Be prepared to say no and to justify your priorities. Now that you have multiple customers, they are going to have their own agendas and will push to get their high impacting issues fixed. A good way to help with this is to get representatives from each of your customer teams to meet periodically and be involved in the planning process, give you feedback and bring info from your team back to their respective teams. This will allow them to get consensus on which bugs and features your team should focus on. Keep in mind though that fixes to infrastructure that may have small impact on your customers but a large impact on your team still need to have priority and you need to be the advocate for those changes and back them up with data around why they are important and why they should take precedence over whatever other features your customers may want.

Lastly, it's easy to fall into a mode where you create tools for everything your customers would ever want and before you know it you're suffering from feature bloat. You've got a bunch of disconnected tools that do "everything" but they are confusing, hard to find, hard to figure out, etc. Your team needs to be adamant about quality. The same as in a real product team, it is better for your team to create and maintain a few very effective elegantly written and maintained tools than to have a bunch of poorly written and maintained "quick fix" tools.

Hopefully this is useful information. Good luck :-).

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I'm not sure if you've misunderstood my original post or if I wasn't clear enough...but my team will not be moving towards a development team producing products with real customers. As a dedicated test team that delivers on a daily basis we are now being asked to look at the larger delivery lifecycle and see where can make a difference, especially upstream - hence the phrasing of my question. Additionally the nature of our environment and desktop estate means we cannot solely rely on using tools to deliver our testing. –  devonps Oct 20 '11 at 14:21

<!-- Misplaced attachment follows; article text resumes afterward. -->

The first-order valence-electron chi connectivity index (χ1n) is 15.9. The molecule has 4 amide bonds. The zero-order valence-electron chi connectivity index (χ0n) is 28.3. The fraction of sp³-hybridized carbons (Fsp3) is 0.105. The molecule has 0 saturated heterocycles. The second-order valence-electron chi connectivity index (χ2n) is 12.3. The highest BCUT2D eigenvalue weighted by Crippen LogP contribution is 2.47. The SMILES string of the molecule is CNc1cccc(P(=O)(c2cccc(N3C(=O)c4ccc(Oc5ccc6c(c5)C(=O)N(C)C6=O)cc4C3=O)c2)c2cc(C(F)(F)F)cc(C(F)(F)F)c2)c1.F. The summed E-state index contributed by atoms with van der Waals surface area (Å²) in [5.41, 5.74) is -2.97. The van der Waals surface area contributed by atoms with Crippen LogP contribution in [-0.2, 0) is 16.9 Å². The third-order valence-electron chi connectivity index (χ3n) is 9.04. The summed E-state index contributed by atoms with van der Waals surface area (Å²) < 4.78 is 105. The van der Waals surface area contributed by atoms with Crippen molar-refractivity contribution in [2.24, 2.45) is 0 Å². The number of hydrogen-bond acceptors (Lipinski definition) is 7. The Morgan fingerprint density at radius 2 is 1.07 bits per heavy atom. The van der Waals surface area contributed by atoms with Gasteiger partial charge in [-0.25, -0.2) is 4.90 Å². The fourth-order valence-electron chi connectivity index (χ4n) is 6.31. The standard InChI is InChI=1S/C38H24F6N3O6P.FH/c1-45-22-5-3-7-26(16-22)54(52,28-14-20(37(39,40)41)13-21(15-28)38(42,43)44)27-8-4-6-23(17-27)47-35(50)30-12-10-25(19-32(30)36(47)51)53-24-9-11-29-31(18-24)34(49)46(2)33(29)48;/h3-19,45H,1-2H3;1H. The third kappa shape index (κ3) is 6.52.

Perhaps I did misunderstand. It sounded to me like your team was changing roles into a team that supported other teams, but did not necessarily test the products yourself anymore. I assumed that by "support internal delivery teams" you meant that you would be creating tools and processes for them to use and follow. –  Sam Woods Oct 20 '11 at 20:02
    
lol - seems my translation engine is having a total misfire this week, Sam you were correct as that's exactly what we are attempting to do, sorry for any confusion I've caused. –  devonps Oct 21 '11 at 8:07